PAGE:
On what would be the first day back at work for many after the Christmas and Hogmanay break, a clear and bright morning was too good to miss.  I headed the short distance to Glen Tanar for a modest hillwalk above the pine forest. 

Caledonian pine forest and an attractive river make Glen Tanar a popular area for walking and mountain biking.  The estate has waymarked several walks and there are also some very old rights of way known as Mounth Roads which cross the area.

Caledonian pines are one of my favourite trees and just seem to have a sense of belonging to this landscape.  The real forest specialists of Scottish wildlife have evolved colouration to match these wonderful trees; Pine Martens and Red Squirrels match the warm rufous colour of the upper branches, as does the cock Crossbill whilst the hen is coloured to blend in with the green of the needles.  Crested Tits match perfectly the grey, lichen speckled lower limbs of the trees.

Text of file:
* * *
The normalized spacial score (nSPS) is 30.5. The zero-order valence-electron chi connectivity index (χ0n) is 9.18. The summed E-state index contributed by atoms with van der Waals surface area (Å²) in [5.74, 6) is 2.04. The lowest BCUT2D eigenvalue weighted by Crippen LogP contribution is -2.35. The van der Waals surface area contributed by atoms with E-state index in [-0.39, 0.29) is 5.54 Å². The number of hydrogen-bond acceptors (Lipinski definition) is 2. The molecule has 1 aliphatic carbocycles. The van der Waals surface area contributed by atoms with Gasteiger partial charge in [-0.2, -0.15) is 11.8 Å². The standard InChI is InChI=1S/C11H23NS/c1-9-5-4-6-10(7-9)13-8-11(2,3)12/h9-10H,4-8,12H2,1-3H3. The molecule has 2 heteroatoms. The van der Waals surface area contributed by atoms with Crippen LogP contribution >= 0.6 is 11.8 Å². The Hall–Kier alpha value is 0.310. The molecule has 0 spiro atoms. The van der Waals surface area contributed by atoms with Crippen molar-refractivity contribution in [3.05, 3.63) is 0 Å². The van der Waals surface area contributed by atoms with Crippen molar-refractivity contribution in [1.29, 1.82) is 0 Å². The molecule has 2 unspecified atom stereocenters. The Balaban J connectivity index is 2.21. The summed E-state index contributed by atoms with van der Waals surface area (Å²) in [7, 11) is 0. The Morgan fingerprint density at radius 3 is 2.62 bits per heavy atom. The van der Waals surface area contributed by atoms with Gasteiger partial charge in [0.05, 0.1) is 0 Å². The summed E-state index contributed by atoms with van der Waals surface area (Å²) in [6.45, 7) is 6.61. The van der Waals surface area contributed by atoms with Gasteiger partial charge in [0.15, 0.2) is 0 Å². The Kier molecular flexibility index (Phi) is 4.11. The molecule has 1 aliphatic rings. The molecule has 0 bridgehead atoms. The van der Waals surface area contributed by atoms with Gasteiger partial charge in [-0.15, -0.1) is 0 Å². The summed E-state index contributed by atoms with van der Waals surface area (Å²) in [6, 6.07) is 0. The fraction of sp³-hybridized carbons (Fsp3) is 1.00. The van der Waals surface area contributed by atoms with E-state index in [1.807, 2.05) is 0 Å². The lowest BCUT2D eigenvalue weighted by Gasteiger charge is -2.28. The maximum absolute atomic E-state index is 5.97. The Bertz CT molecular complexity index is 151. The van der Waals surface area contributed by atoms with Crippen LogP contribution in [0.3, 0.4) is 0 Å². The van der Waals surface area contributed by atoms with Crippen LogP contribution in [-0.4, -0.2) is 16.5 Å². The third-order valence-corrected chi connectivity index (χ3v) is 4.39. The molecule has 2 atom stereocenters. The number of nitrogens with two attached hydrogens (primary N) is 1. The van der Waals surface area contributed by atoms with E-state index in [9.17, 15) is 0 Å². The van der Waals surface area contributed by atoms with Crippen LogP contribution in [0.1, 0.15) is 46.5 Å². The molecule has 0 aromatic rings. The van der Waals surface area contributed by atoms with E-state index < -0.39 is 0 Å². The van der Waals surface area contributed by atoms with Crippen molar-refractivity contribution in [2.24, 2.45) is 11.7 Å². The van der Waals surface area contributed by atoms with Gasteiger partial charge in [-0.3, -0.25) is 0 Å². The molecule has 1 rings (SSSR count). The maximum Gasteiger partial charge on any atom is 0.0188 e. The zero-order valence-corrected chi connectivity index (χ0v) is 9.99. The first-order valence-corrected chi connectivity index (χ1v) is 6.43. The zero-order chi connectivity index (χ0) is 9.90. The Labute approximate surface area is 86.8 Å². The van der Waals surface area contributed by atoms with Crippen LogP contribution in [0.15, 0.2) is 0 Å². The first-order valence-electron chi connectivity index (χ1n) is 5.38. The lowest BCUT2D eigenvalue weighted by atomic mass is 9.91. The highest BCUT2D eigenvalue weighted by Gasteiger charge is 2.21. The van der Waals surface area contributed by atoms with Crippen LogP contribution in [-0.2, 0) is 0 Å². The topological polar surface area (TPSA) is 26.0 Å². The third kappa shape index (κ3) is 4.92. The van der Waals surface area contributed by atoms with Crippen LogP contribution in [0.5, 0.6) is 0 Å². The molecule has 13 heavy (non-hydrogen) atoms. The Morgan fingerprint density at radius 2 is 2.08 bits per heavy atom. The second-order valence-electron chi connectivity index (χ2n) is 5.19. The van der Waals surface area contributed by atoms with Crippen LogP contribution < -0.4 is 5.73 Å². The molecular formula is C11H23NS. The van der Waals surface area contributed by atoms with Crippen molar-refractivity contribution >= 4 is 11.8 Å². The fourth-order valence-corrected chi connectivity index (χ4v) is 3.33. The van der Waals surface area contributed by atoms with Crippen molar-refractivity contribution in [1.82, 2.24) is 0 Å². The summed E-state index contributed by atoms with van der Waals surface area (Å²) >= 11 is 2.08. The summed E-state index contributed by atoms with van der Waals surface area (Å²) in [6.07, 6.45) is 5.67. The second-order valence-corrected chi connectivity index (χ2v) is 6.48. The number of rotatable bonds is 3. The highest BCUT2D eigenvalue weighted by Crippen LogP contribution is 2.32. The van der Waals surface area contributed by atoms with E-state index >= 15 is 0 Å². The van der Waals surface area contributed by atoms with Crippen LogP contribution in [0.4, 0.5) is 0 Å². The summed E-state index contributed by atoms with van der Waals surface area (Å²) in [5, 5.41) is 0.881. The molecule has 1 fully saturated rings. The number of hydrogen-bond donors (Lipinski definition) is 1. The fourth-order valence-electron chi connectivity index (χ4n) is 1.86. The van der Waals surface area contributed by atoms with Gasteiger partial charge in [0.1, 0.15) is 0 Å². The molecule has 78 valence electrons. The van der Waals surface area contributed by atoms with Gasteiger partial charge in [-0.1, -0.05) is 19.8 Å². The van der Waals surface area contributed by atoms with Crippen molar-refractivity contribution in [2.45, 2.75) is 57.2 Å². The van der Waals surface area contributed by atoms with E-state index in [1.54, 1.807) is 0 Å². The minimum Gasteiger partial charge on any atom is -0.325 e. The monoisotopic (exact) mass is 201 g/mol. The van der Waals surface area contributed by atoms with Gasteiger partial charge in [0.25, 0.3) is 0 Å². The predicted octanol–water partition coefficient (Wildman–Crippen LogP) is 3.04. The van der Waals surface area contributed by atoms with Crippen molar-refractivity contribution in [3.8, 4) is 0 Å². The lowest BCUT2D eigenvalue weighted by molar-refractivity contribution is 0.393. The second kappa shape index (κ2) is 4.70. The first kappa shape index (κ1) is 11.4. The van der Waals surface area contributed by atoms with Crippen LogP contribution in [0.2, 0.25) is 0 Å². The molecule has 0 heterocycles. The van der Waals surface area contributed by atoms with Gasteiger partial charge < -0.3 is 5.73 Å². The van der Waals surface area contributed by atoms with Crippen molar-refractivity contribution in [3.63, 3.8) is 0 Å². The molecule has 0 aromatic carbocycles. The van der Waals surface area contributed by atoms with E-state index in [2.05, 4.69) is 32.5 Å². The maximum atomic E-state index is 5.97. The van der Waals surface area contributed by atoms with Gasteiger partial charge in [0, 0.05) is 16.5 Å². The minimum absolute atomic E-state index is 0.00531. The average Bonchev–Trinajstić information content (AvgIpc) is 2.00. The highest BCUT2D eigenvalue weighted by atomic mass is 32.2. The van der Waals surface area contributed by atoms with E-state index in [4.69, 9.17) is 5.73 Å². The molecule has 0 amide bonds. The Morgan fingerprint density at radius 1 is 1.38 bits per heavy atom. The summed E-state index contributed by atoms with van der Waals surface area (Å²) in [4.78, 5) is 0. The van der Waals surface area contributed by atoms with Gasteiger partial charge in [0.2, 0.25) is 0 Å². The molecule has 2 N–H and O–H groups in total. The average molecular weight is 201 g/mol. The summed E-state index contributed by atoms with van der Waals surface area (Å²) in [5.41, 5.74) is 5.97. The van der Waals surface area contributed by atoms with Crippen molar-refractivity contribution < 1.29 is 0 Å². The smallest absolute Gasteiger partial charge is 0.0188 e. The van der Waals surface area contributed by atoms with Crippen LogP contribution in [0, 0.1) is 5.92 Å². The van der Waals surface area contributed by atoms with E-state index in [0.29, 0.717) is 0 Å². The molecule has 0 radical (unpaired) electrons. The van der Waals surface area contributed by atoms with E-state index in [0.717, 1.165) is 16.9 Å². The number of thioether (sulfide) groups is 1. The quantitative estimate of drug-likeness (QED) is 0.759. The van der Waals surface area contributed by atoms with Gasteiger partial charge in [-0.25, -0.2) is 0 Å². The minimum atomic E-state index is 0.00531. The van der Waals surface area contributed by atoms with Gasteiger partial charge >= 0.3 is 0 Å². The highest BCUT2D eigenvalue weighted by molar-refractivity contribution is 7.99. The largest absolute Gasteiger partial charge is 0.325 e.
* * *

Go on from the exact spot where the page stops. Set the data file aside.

From near the start of my route, the forest stretches out in a carpet of rich green toward the high hills of Mount Keen and Braid Cairn which form the head of the glen.

The walk through the forest was, as ever, a joy.  Although it's winter there is wildlife to see and hear with small birds in the trees as well as Roe Deer in the more open areas.

Where the track emerges from the closer packed plantation onto the open moor above, this dead giant stands isolated, the stunted tree behind showing the effects of exposure to the wind.  Even in death this tree is part of the forest; near the base were tiny seedlings, the first signs of the wood recolonising this area.